Worker Health and Wellness Research/studies Workplace exposures

Climate change can adversely affect worker safety and health: report

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Washington – Climate change may increase the frequency and severity of occupational hazards and exposures – and create new ones, according to a report from the U.S. Global Change Research Program

Outdoor workers are often some of the first people exposed to climate change effects through higher temperatures, lower air quality, extreme weather, diseases, industrial exposures and environment changes, the report states. These exposures can result in heat-related illnesses, stress and fatigue, potentially raising the risk of injury.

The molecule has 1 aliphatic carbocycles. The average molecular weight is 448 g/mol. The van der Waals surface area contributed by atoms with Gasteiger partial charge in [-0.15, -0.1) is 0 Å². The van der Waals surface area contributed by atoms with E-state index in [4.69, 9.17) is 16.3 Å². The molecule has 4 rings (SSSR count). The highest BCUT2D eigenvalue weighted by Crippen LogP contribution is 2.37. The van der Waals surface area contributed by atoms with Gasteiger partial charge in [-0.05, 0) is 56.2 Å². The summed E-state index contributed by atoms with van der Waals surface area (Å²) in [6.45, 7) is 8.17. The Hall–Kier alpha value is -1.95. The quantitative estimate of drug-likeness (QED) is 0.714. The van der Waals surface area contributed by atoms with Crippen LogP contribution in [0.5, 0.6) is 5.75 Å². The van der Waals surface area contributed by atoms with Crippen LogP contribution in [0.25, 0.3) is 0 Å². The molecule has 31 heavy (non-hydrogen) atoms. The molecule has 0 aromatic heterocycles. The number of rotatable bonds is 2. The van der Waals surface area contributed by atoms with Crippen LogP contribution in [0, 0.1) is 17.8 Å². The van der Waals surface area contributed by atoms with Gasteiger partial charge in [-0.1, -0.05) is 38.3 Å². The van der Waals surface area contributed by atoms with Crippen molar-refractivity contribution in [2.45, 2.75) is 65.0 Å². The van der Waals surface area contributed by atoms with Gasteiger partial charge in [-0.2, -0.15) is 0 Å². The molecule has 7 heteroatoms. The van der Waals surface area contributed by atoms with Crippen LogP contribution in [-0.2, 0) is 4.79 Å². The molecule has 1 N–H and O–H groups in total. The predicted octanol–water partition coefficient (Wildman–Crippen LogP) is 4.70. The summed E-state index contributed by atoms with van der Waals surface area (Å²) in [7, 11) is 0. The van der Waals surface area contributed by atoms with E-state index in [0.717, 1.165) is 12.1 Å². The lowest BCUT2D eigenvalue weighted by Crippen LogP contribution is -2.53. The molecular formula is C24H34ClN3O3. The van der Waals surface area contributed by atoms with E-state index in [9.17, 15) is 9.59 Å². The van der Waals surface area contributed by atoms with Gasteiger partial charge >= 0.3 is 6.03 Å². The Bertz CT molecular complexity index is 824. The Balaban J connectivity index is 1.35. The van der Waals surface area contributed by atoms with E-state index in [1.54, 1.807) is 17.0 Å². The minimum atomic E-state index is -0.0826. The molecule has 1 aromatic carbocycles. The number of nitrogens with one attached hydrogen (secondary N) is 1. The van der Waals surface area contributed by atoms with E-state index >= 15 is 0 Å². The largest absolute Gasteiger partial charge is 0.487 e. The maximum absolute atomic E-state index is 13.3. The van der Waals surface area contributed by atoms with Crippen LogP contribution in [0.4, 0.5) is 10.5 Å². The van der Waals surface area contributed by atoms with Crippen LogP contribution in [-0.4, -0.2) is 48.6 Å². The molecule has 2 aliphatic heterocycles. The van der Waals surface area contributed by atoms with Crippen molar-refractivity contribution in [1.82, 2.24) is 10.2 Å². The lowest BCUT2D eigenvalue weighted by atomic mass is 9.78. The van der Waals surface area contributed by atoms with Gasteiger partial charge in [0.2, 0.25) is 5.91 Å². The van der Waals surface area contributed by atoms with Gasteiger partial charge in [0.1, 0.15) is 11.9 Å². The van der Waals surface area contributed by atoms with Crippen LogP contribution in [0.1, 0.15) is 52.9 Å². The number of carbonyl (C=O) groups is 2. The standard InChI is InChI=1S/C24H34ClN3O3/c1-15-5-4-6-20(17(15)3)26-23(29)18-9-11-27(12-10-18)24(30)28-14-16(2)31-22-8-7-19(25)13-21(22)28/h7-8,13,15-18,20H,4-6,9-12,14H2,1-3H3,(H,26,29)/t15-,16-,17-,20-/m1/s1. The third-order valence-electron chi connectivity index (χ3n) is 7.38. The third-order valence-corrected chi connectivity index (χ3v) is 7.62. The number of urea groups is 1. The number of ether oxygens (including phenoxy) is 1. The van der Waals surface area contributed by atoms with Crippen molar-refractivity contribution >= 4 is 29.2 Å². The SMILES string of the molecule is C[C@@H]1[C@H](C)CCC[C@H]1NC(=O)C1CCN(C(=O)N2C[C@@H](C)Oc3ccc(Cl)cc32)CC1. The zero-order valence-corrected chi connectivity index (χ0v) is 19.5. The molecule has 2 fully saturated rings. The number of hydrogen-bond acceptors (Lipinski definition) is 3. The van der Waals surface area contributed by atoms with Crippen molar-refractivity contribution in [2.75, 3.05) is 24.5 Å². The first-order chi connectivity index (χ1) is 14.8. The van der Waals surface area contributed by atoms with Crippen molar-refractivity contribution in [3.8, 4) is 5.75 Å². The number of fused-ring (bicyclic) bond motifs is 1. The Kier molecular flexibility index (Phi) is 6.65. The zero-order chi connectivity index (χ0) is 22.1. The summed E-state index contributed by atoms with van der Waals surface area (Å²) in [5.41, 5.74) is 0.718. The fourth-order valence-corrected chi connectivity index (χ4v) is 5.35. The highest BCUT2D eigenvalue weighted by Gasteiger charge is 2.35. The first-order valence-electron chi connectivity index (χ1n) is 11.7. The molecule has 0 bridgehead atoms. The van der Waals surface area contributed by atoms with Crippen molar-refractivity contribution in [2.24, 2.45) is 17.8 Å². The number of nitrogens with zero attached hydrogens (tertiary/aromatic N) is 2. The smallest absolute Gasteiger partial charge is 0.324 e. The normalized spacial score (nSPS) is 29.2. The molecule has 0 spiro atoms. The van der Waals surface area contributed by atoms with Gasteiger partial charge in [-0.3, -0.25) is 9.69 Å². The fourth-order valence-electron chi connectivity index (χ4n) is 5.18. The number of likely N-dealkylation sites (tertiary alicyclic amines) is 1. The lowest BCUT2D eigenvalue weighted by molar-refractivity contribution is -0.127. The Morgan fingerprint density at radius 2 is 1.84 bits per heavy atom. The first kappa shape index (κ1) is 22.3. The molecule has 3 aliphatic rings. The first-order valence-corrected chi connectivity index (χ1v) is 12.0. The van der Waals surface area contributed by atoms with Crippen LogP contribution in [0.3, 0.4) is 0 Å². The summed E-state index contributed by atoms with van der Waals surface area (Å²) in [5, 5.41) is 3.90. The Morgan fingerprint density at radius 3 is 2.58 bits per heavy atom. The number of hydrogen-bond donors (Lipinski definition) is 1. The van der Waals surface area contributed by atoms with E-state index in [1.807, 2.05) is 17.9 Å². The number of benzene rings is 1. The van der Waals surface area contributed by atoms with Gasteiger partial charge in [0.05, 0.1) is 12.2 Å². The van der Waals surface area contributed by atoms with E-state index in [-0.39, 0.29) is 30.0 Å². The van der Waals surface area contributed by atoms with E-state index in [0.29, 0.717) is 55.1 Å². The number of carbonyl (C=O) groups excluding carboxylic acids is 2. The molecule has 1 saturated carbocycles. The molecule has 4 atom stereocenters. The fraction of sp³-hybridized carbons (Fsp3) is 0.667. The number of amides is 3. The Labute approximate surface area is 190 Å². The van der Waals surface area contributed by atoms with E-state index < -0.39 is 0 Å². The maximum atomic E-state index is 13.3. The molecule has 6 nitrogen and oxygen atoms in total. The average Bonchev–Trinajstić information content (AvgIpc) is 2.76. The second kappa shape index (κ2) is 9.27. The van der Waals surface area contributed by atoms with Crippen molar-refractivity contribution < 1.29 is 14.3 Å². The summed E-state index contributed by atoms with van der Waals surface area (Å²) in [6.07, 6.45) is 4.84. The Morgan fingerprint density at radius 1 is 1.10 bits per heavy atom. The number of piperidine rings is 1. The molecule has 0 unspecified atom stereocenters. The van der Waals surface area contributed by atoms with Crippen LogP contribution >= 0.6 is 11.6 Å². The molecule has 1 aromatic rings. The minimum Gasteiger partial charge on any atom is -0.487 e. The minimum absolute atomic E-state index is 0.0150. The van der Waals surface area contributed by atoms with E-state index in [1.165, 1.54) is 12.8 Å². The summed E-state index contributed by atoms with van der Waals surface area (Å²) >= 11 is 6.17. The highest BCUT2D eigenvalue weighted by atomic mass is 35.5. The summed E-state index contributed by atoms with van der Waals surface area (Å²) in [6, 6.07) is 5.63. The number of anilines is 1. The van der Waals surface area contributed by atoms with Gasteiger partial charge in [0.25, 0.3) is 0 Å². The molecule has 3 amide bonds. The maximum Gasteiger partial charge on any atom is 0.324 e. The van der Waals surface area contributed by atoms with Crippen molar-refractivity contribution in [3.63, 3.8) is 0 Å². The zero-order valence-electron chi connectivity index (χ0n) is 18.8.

Affected workers include agricultural workers, fishermen, construction workers, first responders and transportation workers. Workers in hot indoor environments, such as steel mills, warehouses and dry cleaners, also are at risk. Health effects from climate change can increase for certain workers, such as migrant workers and day laborers, who lack access to air conditioning or live in poorly insulated housing.

In addition, climate change can lead to severe weather events, such as flooding and drought, resulting in a greater need for first responders and potentially exposing those responders to hazards, the report states. Wildfires are also increasing in severity and frequency, posing danger to firefighters.

The report lists factors that can contribute to climate change exposure, including:

  • Occupation
  • Spending time at risky locations, such as urban areas, areas with allergens and pollutants, and flood-prone areas
  • Response to extreme weather events
  • Socioeconomic status
  • Older buildings
  • Limited mobility and function

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